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  • Writer's pictureKate Wolbert

Realizations of Divinity and Imperfection

Years ago, during a nativity program at church, my eldest son played the part of baby Jesus in the manger and of course, I was Mary, and my husband Joseph. The next day, at mass, the priest called up all the pregnant ladies for a blessing—and even though I was only a few weeks along with baby #2, I approached the altar. Our son was only 9 months old—so no one likely expected me to go up. However, I’m not one to turn down a blessing, and I was still in shock over becoming pregnant while actively breast-feeding. Father chuckled when I came up—and commented to the parish about how well I had played the part of Mary with my ‘surprising’ pregnancy.

Sometimes I think about that day, and then our early days of parenting. Like all new parents, I naïvely expected that parenting would come easily to me, and that my kids would respond happily and obediently to my husband and me. We can all see where this is going—it doesn’t take much life experience to see that family situations don’t always turn out as expected. It’s easy to get caught up in how our families—and our lives—aren’t going as planned. Often, I don’t feel particularly close to God—both from my lack of engagement, but also from the challenges we all face that make us wonder where we can find divine intervention in all of the unrest and illness in our world. Then there are the challenges specific to my family—like the importance of offering a safe, non-judgmental space to young adults who have mental health struggles, are potentially part of the LGBTQIA+ community, and who aren’t sure that they believe in God, let alone Catholicism.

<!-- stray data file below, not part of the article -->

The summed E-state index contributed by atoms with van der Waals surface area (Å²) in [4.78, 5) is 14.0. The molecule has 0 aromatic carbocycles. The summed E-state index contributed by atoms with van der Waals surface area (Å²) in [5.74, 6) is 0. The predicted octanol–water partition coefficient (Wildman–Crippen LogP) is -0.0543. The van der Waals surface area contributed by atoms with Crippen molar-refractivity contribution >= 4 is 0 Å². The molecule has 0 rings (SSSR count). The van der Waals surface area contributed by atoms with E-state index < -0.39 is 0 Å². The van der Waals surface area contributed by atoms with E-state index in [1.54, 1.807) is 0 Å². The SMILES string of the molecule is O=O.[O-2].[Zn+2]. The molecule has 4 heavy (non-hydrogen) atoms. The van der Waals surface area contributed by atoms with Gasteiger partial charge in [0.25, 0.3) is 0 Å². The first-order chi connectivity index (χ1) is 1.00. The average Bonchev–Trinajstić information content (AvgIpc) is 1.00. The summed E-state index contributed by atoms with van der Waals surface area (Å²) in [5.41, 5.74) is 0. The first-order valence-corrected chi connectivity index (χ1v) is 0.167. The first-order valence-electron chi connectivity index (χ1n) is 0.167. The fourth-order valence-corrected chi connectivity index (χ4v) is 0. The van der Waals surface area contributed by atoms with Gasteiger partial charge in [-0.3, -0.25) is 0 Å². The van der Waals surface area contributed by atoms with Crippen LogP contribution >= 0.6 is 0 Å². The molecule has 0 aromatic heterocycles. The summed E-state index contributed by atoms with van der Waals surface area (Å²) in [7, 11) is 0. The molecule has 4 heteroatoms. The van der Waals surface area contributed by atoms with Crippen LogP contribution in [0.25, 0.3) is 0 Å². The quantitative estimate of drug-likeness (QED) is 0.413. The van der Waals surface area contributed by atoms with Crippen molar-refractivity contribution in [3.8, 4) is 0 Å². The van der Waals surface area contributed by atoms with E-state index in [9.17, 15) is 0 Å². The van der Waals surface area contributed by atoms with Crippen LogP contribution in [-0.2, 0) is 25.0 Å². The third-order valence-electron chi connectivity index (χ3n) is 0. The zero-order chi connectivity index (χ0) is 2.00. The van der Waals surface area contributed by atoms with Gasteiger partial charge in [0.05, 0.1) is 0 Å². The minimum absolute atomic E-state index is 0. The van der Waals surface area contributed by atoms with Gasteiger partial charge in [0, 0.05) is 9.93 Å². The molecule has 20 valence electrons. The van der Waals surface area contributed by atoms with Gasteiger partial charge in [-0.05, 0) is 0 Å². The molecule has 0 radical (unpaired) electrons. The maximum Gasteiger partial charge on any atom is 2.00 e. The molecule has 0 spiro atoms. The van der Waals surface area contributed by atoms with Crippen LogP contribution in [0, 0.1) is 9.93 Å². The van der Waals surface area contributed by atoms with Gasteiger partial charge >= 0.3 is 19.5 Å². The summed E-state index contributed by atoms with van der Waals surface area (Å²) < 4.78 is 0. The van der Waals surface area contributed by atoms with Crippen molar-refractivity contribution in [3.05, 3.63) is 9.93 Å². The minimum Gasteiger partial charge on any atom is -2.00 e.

I could go on and on, but it dawned on me recently that while I still feel wholly unprepared for parenting (4 kids in and done), we are each prepared in our own way for the struggles we face. My kids have a host of issues, but they are all problems that I can relate to in some way. It is this realization that made me see it isn’t how Catholic I can raise my kids, but rather how I was uniquely and divinely prepared for this specific life, with my specific family. There is always going to be an obstacle that I can let keep me from a relationship with God, but seeing the divinity that exists in my human, imperfect, often hilarious family bonds has made me feel like I am right where I am supposed to be—and for this I am grateful.

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